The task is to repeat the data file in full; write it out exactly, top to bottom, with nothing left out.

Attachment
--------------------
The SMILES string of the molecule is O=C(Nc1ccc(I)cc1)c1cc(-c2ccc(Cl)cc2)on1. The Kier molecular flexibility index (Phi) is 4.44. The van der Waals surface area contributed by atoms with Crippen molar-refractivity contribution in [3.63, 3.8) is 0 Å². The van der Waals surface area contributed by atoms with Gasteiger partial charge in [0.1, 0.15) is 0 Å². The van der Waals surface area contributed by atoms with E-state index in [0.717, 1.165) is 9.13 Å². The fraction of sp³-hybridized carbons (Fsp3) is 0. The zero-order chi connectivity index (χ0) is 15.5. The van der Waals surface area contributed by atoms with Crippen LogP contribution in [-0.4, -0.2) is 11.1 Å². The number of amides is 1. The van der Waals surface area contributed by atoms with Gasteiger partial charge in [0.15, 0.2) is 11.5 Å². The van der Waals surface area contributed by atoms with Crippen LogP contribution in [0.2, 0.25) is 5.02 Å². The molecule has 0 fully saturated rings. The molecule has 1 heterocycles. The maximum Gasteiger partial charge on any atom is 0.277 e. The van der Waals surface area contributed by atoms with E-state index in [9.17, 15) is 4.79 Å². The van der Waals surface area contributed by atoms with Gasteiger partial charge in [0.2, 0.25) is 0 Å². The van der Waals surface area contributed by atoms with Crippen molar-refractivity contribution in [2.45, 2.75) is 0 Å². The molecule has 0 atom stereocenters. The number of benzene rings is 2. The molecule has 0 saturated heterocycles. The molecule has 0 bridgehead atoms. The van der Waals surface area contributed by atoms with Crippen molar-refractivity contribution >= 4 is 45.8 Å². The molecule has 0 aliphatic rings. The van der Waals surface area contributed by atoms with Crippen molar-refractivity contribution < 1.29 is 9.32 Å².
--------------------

The SMILES string of the molecule is O=C(Nc1ccc(I)cc1)c1cc(-c2ccc(Cl)cc2)on1. The Kier molecular flexibility index (Phi) is 4.44. The van der Waals surface area contributed by atoms with Crippen molar-refractivity contribution in [3.63, 3.8) is 0 Å². The van der Waals surface area contributed by atoms with Gasteiger partial charge in [0.1, 0.15) is 0 Å². The van der Waals surface area contributed by atoms with E-state index in [0.717, 1.165) is 9.13 Å². The fraction of sp³-hybridized carbons (Fsp3) is 0. The zero-order chi connectivity index (χ0) is 15.5. The van der Waals surface area contributed by atoms with Crippen LogP contribution in [-0.4, -0.2) is 11.1 Å². The number of amides is 1. The van der Waals surface area contributed by atoms with Gasteiger partial charge in [0.15, 0.2) is 11.5 Å². The van der Waals surface area contributed by atoms with Crippen LogP contribution in [0.2, 0.25) is 5.02 Å². The molecule has 0 fully saturated rings. The molecule has 1 heterocycles. The maximum Gasteiger partial charge on any atom is 0.277 e. The van der Waals surface area contributed by atoms with E-state index in [9.17, 15) is 4.79 Å². The van der Waals surface area contributed by atoms with Gasteiger partial charge in [0.2, 0.25) is 0 Å². The van der Waals surface area contributed by atoms with Crippen molar-refractivity contribution in [2.45, 2.75) is 0 Å². The molecule has 0 atom stereocenters. The number of benzene rings is 2. The molecule has 0 saturated heterocycles. The molecule has 0 bridgehead atoms. The van der Waals surface area contributed by atoms with Crippen molar-refractivity contribution >= 4 is 45.8 Å². The molecule has 0 aliphatic rings. The van der Waals surface area contributed by atoms with Crippen molar-refractivity contribution < 1.29 is 9.32 Å².